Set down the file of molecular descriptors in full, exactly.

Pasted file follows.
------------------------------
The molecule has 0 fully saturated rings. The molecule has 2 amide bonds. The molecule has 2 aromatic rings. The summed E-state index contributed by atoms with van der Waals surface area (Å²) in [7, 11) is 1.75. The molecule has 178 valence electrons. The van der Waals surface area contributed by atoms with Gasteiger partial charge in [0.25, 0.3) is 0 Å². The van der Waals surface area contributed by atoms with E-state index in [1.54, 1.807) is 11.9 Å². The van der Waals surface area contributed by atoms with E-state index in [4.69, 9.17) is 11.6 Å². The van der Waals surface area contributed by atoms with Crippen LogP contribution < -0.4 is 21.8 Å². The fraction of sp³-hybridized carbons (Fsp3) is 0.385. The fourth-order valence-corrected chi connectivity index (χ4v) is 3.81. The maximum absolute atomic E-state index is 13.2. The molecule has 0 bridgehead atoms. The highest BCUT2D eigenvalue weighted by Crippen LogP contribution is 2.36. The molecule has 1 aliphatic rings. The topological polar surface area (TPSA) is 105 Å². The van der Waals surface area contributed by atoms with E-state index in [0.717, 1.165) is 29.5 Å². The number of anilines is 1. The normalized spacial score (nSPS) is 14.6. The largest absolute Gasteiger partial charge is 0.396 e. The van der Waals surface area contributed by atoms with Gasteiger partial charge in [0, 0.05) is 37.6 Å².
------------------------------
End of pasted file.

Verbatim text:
The molecule has 0 fully saturated rings. The molecule has 2 amide bonds. The molecule has 2 aromatic rings. The summed E-state index contributed by atoms with van der Waals surface area (Å²) in [7, 11) is 1.75. The molecule has 178 valence electrons. The van der Waals surface area contributed by atoms with Gasteiger partial charge in [0.25, 0.3) is 0 Å². The van der Waals surface area contributed by atoms with E-state index in [1.54, 1.807) is 11.9 Å². The van der Waals surface area contributed by atoms with E-state index in [4.69, 9.17) is 11.6 Å². The van der Waals surface area contributed by atoms with Crippen LogP contribution < -0.4 is 21.8 Å². The fraction of sp³-hybridized carbons (Fsp3) is 0.385. The fourth-order valence-corrected chi connectivity index (χ4v) is 3.81. The maximum absolute atomic E-state index is 13.2. The molecule has 0 bridgehead atoms. The highest BCUT2D eigenvalue weighted by Crippen LogP contribution is 2.36. The molecule has 1 aliphatic rings. The topological polar surface area (TPSA) is 105 Å². The van der Waals surface area contributed by atoms with E-state index in [0.717, 1.165) is 29.5 Å². The number of anilines is 1. The normalized spacial score (nSPS) is 14.6. The largest absolute Gasteiger partial charge is 0.396 e. The van der Waals surface area contributed by atoms with Gasteiger partial charge in [0, 0.05) is 37.6 Å².